Spot Treat

As we've already covered, breaking out can be part of the skin's adjustment process. Your best bet here is to simply spot treat the places that are experiencing breakout activity and leave it at that. It may be tough to not go to town on your zits with new product, aggressive scrubbing or worse... picking and popping, but please trust me on this one. Once your skin's oil production starts to balance out with proper hydration, the breakouts will clear. Overdrying them will only prolong the process and cause the rest of your skin to freak out. Over scrubbing will inflame and irritate, potentially causing more activity. Same goes for picking, which can cause pigmentation and scarring as part of the recovery reaction.

 

Your skin will be much happier in the long term if you treat it with kindness and patience. So take a deep breath. Apply a dab of spot treat product (I like PCA's Acne Gel or Skin Script's Blemish Spot Treat) and apply your regular moisturizer all over the rest.

 

Get a Facial

I'm not just saying that because I give facials for a living. I'm saying that because I give facials for a living and I see firsthand what a huge difference a couple of facials makes for acclimating skin.  

 

There is something about a facial  that acts as a brilliant re-set button for the skin. Seeing an esthetician even a couple of times will help whip your skin into shape. In my treatment room I use steam, extractions, advanced exfoliation techniques, high-power ingredients and deep hydration to cleanse and restore the skin to its healthiest state. I like giving facials to new transplants because it's basically instant gratification. Unlike chronic skin conditions that take time to develop and time to treat, a little climate-related skin freakout is an easy fix.

 

Getting a facial is also a great way to de-stress! Moving to a new state can be pretty overwhelming. Your skin can be prone to extreme reactions when you are emotionally or physically taxed. Taking an hour for yourself to lay down and get pampered is truly good for your mental health, which in turn, is good for your skin health.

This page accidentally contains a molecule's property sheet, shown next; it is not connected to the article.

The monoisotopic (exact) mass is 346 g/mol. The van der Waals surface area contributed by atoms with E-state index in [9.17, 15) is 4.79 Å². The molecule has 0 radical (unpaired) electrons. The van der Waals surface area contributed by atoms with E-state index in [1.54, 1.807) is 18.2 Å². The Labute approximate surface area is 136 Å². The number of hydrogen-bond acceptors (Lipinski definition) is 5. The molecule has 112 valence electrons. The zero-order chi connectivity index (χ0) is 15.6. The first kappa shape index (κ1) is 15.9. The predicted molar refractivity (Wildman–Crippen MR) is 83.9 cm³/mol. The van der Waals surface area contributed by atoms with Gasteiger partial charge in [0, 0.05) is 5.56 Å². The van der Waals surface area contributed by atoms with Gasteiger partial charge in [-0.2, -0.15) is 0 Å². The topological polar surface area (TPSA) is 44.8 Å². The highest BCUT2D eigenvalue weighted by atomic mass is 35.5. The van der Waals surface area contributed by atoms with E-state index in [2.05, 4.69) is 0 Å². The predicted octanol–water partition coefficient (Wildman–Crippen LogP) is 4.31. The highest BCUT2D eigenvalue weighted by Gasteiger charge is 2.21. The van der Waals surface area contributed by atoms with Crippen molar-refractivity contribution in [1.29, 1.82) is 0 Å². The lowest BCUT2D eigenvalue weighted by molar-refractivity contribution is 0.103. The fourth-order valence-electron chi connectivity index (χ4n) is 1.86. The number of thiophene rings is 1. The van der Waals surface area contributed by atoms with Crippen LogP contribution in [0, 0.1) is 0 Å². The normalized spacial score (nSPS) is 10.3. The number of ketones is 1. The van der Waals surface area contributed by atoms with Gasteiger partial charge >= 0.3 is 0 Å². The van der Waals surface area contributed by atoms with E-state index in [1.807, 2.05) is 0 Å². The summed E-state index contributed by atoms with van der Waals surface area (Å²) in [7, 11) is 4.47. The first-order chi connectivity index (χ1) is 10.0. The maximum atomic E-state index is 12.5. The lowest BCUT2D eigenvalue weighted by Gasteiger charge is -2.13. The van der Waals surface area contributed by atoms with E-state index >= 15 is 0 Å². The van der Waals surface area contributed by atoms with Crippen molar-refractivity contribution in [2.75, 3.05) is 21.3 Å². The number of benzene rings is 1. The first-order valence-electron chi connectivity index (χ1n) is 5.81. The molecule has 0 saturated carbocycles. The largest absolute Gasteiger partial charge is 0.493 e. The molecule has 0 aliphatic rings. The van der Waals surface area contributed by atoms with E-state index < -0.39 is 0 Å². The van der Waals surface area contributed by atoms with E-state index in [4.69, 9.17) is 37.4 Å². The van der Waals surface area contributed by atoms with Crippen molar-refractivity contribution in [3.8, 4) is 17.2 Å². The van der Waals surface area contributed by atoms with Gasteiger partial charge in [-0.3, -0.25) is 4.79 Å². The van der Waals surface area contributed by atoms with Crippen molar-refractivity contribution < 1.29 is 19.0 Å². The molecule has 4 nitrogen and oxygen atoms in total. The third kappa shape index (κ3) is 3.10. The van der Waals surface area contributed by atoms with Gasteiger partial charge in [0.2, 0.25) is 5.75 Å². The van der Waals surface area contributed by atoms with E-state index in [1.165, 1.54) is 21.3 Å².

SPF

Yep. We're back on that again. If you've already been reading this blog, you know how keen I am on sunscreen. If you haven't been reading, go here and all will be revealed.

 

We all need a good SPF in our daily routine, but it's even more important at higher altitudes. We're closer to the sun, so you're getting that much more sun damage. See also: sun reflecting off snow. Enough said. Wear it. Love it. Re-apply often.

 

Up Your Anti-Aging Game

I'm just going to break the news to you now. Colorado is hard on your skin. If you haven't already figured that out, you've now been told. As a result of all the stuff we've covered, your skin is more vulnerable to collagen and elastin breakdown. Keeping it hydrated and regularly exfoliating is the best way to keep your cell turnover going at a healthy pace.

 

Additionally, you may want to invest in some of the following products: a good eye cream, anti-aging serum, lip balm, skin brightening serum and/or retinol. If these aren't already part of your routine, they can be a great preventative maintenance against unwanted signs of aging. Of course, if all of these options sound overwhelming to you, never hesitate to reach out. I am happy to point you in the direction of one or two to start with.

 

Just Be Patient

My last tip is just that. If you're new in town and struggling with skin problems you've never experienced before, I'm sure you're first reaction is to freak out too. But you can relax, I promise. I've worked on hundreds of faces and I can tell you that you are not alone and it does get better.

 

You've just moved to Colorado! Go out and enjoy it and try not to worry too much. With a little time and proper care, you'll have native skin before you know it.

 

<3 Jenny

 

 

 

 

 

 

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About the blog:

This is a blog about everyday skin health. As an esthetician I strive to provide comprehensive skin care advice and knowledge to anyone who wants to know more.

Read on and please don't hesitate to reach out! I love educating people about their skin and am always happy to respond to questions.